And so begins a flight of fancy that allows Gil to circulate with, and receive a measure of approval from, his lifelong literary heroes, not to mention such other giants as Dali (a vastly amusing Adrien Brody), Picasso, Man Ray, T.S. Eliot and Luis Bunuel, to whom the young American gives the premise of The Exterminating Angel. If not more important, he also meets the beauteous Adriana (Marion Cotillard), the former lover of Braque and Modigliani who’s now involved with Picasso, will shortly go off with Hemingway but is also curiously receptive to Gil, who seems somehow different than everyone else.

After trying but failing to bring the balky Inez along through the midnight portal along with him, Gil keeps returning to the 1920s night after night, getting pertinent advice from Stein about his novel and becoming seriously distracted by Adriana, who herself would prefer to have lived during La Belle Epoque. Although it’s all done glibly in traditional Allen one-liner style, the format nonetheless allows the writer, who has never been shy about honoring his idols in his work, to reflect on the way people have always idealized earlier periods and cultural moments, as if they were automatically superior to whatever exists at the time.  “Surely you don’t think the ‘20s is a Golden Age?” Adriana asks a bewildered Gil, who has always been so certain of it. “It’s the present. It’s dull,” she insists.

For anyone whose historical and cultural fantasies run anywhere near those that Allen toys with here, Midnight in Paris will be a pretty constant delight. As Allen surrogates go, Wilson is a pretty good one, being so different from the author physically and vocally that there’s little possibility of the annoying traces of imitation that have sometimes afflicted other actors in such roles. Cotillard is the perfect object of Gil’s romantic and creative dreams; Kathy Bates, speaking English, French and Spanish, makes Stein into a wonderfully appealing straight-shooter, Sheen has fun with his fatuous walking encyclopedia role and McAdams is a bundle of argumentative energy in a role one is meant to find a bit off-putting. French first lady Carla Bruni is perfectly acceptable in her three scenes as a tour guide at the Rodin Museum, while Corey Stoll very nicely pulls off the trick of both sending up Hemingway’s manly pretentions and honestly conveying his core artistic values.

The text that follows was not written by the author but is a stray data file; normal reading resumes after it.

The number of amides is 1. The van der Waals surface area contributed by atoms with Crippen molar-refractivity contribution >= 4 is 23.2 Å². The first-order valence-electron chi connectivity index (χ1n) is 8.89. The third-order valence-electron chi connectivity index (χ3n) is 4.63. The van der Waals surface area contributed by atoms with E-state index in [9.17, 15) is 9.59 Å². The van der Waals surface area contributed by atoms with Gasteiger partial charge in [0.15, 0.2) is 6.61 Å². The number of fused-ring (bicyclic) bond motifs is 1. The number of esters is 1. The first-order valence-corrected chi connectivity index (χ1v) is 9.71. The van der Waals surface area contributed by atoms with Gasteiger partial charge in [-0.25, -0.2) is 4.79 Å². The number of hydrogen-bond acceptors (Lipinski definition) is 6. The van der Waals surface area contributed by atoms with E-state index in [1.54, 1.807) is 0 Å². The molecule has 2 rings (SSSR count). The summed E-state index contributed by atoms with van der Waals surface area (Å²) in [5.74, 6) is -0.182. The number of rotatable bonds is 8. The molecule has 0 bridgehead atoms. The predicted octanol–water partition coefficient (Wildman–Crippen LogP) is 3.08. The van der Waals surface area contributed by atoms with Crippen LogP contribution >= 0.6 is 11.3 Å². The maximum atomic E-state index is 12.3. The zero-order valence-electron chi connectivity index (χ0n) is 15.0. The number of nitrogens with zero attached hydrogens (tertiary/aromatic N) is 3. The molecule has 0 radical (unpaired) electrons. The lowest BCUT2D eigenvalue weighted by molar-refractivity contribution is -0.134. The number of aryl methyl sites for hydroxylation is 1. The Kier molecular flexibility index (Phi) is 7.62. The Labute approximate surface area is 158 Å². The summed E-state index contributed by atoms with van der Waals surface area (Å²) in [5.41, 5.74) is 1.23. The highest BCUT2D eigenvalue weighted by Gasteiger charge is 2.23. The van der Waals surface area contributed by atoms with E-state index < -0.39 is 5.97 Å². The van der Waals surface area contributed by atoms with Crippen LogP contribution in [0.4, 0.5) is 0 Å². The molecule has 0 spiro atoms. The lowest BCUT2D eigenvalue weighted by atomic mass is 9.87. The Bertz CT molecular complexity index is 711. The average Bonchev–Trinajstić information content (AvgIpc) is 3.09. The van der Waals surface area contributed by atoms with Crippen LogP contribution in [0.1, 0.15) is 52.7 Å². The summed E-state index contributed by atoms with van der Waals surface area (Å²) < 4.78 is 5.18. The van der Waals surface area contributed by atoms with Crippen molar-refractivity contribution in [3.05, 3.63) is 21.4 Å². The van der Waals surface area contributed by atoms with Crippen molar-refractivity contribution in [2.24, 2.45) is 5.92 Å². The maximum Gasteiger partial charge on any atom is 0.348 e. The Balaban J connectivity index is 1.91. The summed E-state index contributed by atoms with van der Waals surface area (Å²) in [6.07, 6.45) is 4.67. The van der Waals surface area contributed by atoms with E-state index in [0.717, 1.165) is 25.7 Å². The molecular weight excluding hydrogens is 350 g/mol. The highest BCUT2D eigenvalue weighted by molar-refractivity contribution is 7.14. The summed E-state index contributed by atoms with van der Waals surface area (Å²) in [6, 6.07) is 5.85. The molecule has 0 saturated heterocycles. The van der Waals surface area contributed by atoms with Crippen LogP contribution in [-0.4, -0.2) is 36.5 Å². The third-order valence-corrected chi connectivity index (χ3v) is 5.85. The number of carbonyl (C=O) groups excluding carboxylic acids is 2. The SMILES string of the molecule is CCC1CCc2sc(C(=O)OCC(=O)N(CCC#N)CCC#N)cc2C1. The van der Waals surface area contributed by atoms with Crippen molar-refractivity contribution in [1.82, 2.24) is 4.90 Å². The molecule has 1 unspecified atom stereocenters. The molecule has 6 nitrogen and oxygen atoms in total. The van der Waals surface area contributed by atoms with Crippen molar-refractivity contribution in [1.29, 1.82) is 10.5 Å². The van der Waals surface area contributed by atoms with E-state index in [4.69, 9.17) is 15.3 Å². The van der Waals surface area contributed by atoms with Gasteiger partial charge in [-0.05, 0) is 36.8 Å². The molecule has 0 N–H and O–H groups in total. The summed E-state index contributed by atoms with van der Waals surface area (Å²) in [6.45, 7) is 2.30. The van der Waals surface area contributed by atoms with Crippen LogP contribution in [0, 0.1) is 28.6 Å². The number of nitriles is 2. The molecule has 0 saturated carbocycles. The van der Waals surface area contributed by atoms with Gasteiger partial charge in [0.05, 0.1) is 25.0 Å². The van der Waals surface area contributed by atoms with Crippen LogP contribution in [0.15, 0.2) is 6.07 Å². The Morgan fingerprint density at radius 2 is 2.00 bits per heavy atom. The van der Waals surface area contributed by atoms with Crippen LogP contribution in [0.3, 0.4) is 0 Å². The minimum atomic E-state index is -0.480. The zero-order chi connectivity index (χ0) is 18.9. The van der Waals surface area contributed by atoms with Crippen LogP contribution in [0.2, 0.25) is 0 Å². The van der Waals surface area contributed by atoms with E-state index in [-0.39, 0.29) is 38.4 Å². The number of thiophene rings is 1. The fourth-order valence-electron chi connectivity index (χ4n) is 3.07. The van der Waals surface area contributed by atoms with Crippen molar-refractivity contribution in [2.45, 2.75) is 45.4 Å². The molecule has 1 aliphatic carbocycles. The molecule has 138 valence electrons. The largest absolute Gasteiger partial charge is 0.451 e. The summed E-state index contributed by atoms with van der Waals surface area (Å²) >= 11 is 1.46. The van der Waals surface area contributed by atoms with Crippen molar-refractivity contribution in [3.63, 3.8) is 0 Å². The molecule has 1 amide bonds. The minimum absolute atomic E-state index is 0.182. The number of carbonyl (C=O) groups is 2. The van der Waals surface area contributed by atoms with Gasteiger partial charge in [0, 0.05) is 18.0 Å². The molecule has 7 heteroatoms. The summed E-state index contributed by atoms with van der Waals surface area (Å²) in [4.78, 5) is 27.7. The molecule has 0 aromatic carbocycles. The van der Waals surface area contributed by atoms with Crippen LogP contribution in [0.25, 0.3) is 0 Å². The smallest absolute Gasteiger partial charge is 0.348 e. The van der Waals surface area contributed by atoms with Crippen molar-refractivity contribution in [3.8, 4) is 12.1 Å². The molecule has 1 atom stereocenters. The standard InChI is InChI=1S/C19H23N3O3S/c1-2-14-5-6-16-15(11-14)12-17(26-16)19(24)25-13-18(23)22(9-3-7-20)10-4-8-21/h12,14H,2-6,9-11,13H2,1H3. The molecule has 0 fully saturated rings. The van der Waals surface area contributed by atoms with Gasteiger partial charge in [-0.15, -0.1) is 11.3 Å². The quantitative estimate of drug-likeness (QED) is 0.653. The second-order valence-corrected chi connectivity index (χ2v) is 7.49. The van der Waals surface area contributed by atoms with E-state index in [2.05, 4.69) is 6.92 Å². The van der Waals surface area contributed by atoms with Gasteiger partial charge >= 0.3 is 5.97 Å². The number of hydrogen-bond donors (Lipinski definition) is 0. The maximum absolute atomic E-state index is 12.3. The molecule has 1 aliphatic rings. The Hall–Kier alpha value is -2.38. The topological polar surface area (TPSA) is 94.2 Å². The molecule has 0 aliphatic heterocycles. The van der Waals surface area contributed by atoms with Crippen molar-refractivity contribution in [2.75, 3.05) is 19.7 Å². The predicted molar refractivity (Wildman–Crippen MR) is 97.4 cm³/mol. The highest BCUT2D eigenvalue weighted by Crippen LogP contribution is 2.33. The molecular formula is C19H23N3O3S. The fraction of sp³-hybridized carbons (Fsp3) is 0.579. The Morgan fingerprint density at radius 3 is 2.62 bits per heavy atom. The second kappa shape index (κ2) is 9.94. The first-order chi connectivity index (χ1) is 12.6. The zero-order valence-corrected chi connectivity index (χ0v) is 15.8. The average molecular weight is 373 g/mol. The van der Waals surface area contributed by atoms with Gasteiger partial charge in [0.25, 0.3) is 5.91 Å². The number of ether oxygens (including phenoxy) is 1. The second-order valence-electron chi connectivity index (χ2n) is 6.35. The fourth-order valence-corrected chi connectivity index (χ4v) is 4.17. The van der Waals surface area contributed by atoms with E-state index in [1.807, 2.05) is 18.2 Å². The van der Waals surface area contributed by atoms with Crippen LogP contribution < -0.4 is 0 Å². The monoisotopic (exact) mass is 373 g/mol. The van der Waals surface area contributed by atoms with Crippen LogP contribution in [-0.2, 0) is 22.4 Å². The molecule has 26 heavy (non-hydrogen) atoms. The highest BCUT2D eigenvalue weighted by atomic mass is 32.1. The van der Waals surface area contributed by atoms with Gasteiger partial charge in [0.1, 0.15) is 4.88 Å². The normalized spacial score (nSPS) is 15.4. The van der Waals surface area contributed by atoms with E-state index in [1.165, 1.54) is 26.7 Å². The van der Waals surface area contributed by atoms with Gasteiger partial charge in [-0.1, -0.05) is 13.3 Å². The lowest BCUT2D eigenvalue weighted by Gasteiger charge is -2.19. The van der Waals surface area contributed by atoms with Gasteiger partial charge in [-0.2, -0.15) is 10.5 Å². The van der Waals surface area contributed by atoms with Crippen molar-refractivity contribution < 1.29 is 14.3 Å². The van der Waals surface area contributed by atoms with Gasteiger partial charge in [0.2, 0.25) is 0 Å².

Darius Khondji’s cinematography evokes to the hilt the gorgeously inviting Paris of so many people’s imaginations (while conveniently ignoring the rest), and the film has the concision and snappy pace of Allen’s best work.
Venue: Cannes Film Festival (Opening night, Out of Competition)
Opens: May 20 (Sony Pictures Classics)
Production: Mediapro, Versatil Cinema, Gravier Prods., Pontchartrain Prods.)
Cast: Owen Wilson, Rachel McAdams, Marion Cotillard, Michael Sheen, Kathy Bates, Adrien Brody, Carla Bruni, Nina Arianda, Kurt Fuller, Tom Hiddleston, Alison Pill, Lea Seydoux, Corey Stoll
Director-screenwriter: Woody Allen
Producers: Letty Aronson, Stephen Tenenbaum, Jaume Roures
Executive producers: Javier Mendez
Director of photography: Darius Khondji
Production designer: Anne Seibel
Costume designer: Sonia Grande
Editor: Alisa Lepselter
Rated PG-13, 94 minutes